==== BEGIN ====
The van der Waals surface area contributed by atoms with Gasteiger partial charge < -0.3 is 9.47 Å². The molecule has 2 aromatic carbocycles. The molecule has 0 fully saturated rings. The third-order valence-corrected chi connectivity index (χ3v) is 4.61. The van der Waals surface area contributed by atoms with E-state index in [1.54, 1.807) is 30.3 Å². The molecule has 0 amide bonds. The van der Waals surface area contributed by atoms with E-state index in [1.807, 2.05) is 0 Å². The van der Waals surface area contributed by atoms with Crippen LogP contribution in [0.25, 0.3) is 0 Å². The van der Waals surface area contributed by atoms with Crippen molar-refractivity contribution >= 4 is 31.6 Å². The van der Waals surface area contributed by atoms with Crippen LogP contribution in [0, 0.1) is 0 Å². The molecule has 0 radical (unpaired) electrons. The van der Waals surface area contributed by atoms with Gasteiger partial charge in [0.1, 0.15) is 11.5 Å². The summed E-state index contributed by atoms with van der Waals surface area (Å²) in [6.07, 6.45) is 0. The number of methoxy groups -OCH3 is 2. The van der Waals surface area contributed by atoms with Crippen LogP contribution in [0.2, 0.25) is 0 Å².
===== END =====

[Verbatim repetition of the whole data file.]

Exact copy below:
The van der Waals surface area contributed by atoms with Gasteiger partial charge < -0.3 is 9.47 Å². The molecule has 2 aromatic carbocycles. The molecule has 0 fully saturated rings. The third-order valence-corrected chi connectivity index (χ3v) is 4.61. The van der Waals surface area contributed by atoms with E-state index in [1.54, 1.807) is 30.3 Å². The molecule has 0 amide bonds. The van der Waals surface area contributed by atoms with E-state index in [1.807, 2.05) is 0 Å². The van der Waals surface area contributed by atoms with Crippen LogP contribution in [0.25, 0.3) is 0 Å². The van der Waals surface area contributed by atoms with Crippen molar-refractivity contribution >= 4 is 31.6 Å². The van der Waals surface area contributed by atoms with Crippen LogP contribution in [0, 0.1) is 0 Å². The molecule has 0 radical (unpaired) electrons. The van der Waals surface area contributed by atoms with Gasteiger partial charge in [0.1, 0.15) is 11.5 Å². The summed E-state index contributed by atoms with van der Waals surface area (Å²) in [6.07, 6.45) is 0. The number of methoxy groups -OCH3 is 2. The van der Waals surface area contributed by atoms with Crippen LogP contribution in [0.2, 0.25) is 0 Å².